But there is still the issue of why we went to Vietnam in the first place, and was it really necessary? And as we pause to give thanks (finally) to those who served - two-thirds of whom were volunteers - I submit that the answer to that question is a resounding “Yes!”
After the Korean War, President Eisenhower cut back military manpower and served notice on Soviet Premier Nikita Khrushchev that future communist aggression would result in massive retaliation - threatening to use our nuclear arsenal to keep the peace in the event of another Korea. It worked with Moscow - at least until the Soviets developed their own deliverable nuclear force and the question became whether America would risk nuclear attacks on New York and Washington, D.C., in order to preserve Saigon.
“Comrade Mao” in China was not so easily deterred, and he argued that while in appearance the “imperialists” were indeed very fierce, in reality it was the “people” who were powerful. By using “people’s warfare” (aka “wars of national liberation”) the communists could send in trainers with money and weapons and promote internal revolutions around the Third World in which guerrillas would live, eat and work among the people. Nuclear bombs would be useless in countering this unconventional and asymmetric warfare, and “armed struggle” could continue despite American nuclear power.
Vietnam became the “test case” of whether America’s counterinsurgency tactics could defeat Mao’s strategy of people’s warfare. As Chinese Communist Party Vice Chairman Lin Biao observed in his 1965 pamphlet “Long Live the Victory of People’s Wars,” Vietnam was a “testing ground,” and once America was defeated there, “The people in other parts of the world will see still more clearly that U.S. imperialism can be defeated, and that what the Vietnamese people can do, they can do, too.”
Cuba’s Che Guevara echoed this sentiment, declaring as early as Nov. 20, 1963, that the Vietnam battlefield “is most important for the future of all America,” and “the victorious end of this battle will also spell the end of North American imperialism.”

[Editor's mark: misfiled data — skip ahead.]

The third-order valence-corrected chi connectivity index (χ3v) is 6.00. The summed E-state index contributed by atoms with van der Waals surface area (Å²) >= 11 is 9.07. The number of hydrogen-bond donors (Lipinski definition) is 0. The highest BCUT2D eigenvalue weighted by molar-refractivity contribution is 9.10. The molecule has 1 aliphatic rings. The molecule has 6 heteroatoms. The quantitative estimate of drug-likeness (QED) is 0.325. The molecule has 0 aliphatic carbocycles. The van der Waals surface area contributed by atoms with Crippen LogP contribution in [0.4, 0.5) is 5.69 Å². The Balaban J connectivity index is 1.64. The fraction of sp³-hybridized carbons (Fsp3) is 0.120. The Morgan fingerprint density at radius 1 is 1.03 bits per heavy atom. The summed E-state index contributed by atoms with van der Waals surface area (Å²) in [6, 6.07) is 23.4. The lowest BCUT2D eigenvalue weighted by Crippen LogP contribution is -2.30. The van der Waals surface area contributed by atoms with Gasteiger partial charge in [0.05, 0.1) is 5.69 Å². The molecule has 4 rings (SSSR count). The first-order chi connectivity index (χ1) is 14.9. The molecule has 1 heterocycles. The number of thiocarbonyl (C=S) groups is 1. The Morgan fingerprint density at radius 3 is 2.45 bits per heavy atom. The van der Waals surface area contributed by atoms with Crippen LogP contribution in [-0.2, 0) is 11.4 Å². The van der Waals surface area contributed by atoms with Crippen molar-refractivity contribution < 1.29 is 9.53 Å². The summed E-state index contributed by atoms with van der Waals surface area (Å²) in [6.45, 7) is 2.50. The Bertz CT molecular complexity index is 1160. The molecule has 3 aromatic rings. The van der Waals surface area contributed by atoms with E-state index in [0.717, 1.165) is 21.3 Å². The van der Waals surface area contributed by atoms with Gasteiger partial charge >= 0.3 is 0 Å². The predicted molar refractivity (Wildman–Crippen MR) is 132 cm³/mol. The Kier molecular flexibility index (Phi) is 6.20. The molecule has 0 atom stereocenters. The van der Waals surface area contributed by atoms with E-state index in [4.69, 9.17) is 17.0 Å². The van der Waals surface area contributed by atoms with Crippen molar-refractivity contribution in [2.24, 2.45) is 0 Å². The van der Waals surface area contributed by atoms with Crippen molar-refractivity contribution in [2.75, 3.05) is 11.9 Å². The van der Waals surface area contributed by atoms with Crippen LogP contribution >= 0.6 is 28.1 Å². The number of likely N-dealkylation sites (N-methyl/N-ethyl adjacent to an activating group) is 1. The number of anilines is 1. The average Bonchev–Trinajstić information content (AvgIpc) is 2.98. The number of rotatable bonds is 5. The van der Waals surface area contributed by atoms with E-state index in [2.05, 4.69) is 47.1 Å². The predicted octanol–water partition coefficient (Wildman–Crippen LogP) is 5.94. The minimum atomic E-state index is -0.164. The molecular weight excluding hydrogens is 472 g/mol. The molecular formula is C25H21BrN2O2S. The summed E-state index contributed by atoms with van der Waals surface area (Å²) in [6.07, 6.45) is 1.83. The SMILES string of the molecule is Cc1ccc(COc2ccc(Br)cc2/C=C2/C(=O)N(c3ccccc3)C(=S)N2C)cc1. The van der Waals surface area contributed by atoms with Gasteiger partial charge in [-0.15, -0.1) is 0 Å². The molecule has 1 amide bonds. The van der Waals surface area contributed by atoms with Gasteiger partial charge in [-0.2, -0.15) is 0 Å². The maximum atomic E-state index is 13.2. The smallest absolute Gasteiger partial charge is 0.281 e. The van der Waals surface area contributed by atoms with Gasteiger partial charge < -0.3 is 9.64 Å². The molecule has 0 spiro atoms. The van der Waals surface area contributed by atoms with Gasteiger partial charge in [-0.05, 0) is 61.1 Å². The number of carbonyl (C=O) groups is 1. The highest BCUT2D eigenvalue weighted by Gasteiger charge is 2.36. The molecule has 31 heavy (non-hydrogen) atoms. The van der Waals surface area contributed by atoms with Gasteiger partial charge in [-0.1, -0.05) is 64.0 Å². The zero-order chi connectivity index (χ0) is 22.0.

Keep in mind that in 1965, China was providing advisers, money and weapons for guerrilla movements in South Vietnam, Laos, Cambodia, Thailand, Indonesia, Malaysia and as far away as Mozambique in Africa. Thailand and Indonesia were vulnerable political and economic “basket cases” then and easily might have fallen to communist forces had the United States simply walked away from its solemn promise to defend the non-communist countries of former French Indochina. By staying the course, we bought time for Thailand and Indonesia (two very important countries) to become stronger - and during the war, China went through the Great Proletarian Cultural Revolution and turned inward. By the time Congress actually threw in the towel, China was no longer actively exporting revolution.
No one can be certain what might have happened had we abandoned our promises earlier. But it is not difficult to envision a rather alarming scenario in which an American withdrawal would have been followed by communist military victories in neighboring countries and even by non-communist groups throughout the Third World turning to China, Cuba and other communist states for assistance in gaining political power. Non-communist Third World leaders might well have concluded America was an unreliable ally and sought to cut the best deal possible with their communist opponents. The Free World might soon have found itself facing a dozen or more “Vietnams” in Asia, Africa and Latin America - left with the choice of watching them fall one by one or responding with nuclear weapons. The story would not likely have had a happy ending for America or the cause of human freedom around the globe.
So if you encounter a Vietnam veteran today, at the Mall or elsewhere, take a moment to say, “Welcome home,” and, “Thanks for your service.” It is an expression of gratitude that is long overdue.
Robert F. Turner served in Vietnam as an Army lieutenant and captain and for more than two decades has taught seminars on the war at the University of Virginia.
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